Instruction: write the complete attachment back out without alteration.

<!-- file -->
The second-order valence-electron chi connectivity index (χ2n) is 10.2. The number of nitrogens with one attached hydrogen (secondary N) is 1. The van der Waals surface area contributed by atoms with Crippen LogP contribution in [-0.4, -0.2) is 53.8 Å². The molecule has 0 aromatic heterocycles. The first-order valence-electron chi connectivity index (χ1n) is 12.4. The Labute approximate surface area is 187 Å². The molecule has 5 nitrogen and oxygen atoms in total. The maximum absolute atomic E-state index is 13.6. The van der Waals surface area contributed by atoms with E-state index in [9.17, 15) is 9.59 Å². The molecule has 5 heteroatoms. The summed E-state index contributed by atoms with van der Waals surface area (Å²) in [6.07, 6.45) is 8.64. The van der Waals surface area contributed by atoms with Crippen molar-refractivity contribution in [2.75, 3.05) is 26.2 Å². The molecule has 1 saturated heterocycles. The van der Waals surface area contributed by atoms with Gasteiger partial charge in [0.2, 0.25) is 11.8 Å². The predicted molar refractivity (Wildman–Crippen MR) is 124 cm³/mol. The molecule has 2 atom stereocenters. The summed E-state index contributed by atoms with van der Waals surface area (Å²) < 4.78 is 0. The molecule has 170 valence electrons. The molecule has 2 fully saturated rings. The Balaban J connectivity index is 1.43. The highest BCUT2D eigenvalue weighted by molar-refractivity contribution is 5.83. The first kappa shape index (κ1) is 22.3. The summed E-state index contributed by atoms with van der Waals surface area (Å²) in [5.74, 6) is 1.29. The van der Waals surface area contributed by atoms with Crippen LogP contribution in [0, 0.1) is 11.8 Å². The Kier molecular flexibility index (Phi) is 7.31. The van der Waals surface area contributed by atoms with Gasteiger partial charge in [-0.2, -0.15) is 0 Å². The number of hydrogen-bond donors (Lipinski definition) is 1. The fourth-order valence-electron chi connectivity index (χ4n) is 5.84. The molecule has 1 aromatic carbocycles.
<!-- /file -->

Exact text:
The second-order valence-electron chi connectivity index (χ2n) is 10.2. The number of nitrogens with one attached hydrogen (secondary N) is 1. The van der Waals surface area contributed by atoms with Crippen LogP contribution in [-0.4, -0.2) is 53.8 Å². The molecule has 0 aromatic heterocycles. The first-order valence-electron chi connectivity index (χ1n) is 12.4. The Labute approximate surface area is 187 Å². The molecule has 5 nitrogen and oxygen atoms in total. The maximum absolute atomic E-state index is 13.6. The van der Waals surface area contributed by atoms with E-state index in [9.17, 15) is 9.59 Å². The molecule has 5 heteroatoms. The summed E-state index contributed by atoms with van der Waals surface area (Å²) in [6.07, 6.45) is 8.64. The van der Waals surface area contributed by atoms with Crippen molar-refractivity contribution in [2.75, 3.05) is 26.2 Å². The molecule has 1 saturated heterocycles. The van der Waals surface area contributed by atoms with Gasteiger partial charge in [0.2, 0.25) is 11.8 Å². The predicted molar refractivity (Wildman–Crippen MR) is 124 cm³/mol. The molecule has 2 atom stereocenters. The summed E-state index contributed by atoms with van der Waals surface area (Å²) < 4.78 is 0. The molecule has 170 valence electrons. The molecule has 2 fully saturated rings. The Balaban J connectivity index is 1.43. The highest BCUT2D eigenvalue weighted by molar-refractivity contribution is 5.83. The first kappa shape index (κ1) is 22.3. The summed E-state index contributed by atoms with van der Waals surface area (Å²) in [5.74, 6) is 1.29. The van der Waals surface area contributed by atoms with Crippen LogP contribution in [0, 0.1) is 11.8 Å². The Kier molecular flexibility index (Phi) is 7.31. The van der Waals surface area contributed by atoms with Gasteiger partial charge in [-0.2, -0.15) is 0 Å². The number of hydrogen-bond donors (Lipinski definition) is 1. The fourth-order valence-electron chi connectivity index (χ4n) is 5.84. The molecule has 1 aromatic carbocycles.